Europe Insights - September 2021
Europe Insights - Macro, equity and fixed income monthly
- Europe’s recovery surprised to the upside in the second quarter of this year, as June wrapped up the gradual re-opening of pandemic-hit sectors. This triggered demand for services, with household consumption rebounding by four per cent compared to the previous quarter. Confidence surveys showed exceptionally elevated levels of business activity in July, significantly higher than the levels seen last year when the economy re-opened after the first infection wave.
- Although surveys still pointed to very strong activity in August, they also signalled that the re-opening bounce may have peaked. Eurozone growth will likely be the highest this year in the third quarter, and the consensus of economists anticipates a full recovery in the same period.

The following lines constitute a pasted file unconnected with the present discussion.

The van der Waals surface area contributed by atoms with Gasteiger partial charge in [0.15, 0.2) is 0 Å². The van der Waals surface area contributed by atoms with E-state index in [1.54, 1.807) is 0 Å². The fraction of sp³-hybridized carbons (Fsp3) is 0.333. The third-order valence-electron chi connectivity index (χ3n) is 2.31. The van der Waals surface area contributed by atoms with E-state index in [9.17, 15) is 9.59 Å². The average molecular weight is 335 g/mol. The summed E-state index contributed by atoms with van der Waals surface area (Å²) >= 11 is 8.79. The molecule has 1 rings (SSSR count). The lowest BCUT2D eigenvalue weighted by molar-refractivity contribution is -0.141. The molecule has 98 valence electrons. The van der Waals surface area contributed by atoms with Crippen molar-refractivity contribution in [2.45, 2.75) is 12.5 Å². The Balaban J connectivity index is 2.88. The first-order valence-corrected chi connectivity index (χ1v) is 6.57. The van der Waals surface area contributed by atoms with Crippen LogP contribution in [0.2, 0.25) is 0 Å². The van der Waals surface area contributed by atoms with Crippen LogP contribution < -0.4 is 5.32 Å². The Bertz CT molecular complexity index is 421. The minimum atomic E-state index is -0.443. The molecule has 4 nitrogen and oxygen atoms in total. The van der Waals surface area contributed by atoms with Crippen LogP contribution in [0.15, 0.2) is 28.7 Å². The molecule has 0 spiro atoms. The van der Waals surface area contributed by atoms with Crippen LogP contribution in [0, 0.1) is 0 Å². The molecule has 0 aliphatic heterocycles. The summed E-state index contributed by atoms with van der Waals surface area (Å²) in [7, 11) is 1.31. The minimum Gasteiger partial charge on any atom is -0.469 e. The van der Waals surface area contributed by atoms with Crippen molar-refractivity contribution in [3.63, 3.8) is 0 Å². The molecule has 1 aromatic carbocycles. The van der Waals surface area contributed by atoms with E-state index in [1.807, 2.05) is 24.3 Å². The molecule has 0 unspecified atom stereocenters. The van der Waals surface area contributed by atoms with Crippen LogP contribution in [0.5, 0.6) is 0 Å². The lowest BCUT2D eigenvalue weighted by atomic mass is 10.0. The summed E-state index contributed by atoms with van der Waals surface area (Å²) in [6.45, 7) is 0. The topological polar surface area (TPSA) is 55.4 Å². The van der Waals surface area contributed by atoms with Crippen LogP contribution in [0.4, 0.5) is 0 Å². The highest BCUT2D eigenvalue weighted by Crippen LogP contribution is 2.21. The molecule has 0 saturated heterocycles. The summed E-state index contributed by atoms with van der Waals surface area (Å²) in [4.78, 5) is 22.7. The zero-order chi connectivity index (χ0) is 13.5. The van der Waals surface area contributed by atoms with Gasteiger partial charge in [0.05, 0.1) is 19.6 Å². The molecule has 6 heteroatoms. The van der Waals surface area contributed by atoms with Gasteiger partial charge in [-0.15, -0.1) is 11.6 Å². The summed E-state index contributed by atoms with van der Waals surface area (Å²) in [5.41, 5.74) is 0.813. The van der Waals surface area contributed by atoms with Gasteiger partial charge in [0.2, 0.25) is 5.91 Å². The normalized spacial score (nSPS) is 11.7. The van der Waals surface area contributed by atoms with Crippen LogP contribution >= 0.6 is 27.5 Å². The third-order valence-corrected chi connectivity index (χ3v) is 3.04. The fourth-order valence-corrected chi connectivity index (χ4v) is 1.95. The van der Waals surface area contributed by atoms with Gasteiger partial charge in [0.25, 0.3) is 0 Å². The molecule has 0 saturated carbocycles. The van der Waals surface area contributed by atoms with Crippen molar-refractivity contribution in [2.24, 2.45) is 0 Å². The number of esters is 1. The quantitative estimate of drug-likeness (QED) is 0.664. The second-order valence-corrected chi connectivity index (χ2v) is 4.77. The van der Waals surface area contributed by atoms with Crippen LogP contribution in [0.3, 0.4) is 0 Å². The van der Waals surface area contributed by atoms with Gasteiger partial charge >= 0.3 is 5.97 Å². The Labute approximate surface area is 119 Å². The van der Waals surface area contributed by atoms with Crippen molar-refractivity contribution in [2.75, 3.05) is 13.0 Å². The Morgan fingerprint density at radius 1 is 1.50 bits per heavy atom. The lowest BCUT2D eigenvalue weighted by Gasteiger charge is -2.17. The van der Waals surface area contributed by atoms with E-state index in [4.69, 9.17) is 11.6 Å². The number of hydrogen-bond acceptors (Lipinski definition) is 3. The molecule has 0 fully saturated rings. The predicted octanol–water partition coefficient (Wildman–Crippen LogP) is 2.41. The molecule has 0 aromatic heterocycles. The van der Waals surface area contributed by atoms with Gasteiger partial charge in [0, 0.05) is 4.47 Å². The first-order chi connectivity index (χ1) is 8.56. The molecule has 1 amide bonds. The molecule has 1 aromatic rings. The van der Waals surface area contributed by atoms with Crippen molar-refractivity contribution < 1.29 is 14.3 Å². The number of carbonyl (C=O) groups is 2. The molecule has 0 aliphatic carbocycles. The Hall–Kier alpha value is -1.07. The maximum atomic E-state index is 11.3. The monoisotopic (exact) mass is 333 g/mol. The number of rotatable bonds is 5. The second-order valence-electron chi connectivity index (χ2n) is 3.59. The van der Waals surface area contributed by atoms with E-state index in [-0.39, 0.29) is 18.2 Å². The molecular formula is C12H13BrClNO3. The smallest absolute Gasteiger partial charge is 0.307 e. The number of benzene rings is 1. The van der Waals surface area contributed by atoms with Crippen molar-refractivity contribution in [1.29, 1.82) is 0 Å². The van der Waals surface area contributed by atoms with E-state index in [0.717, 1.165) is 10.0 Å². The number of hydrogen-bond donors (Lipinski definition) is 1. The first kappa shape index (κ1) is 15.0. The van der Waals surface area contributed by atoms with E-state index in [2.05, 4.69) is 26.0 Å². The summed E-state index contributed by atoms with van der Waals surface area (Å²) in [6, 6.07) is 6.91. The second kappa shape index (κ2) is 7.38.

- In the period prior to the pandemic (2012-2019), eurozone trend growth (1.2 per cent) stood below the advanced economies’ average (1.9 per cent). Structural headwinds, notably the region’s institutional framework, may be a major factor behind a low growth environment, despite some improvement over the past decade. Compared to after the Great Financial Crisis, the post-pandemic rebound has been swifter so far, with much more resilient capital expenditures and similar public spending (see Figure 1).
- Beyond the re-opening bounce, it remains to be seen whether the recent steps on the fronts of the monetary, fiscal and climate policies will improve economic performance compared to the previous decade. In the short-to-near term, uncertainties have increased over the determination of governments to cooperate and implement a policy mix involving fiscal accommodation, favourable financing conditions, and necessarily higher taxes.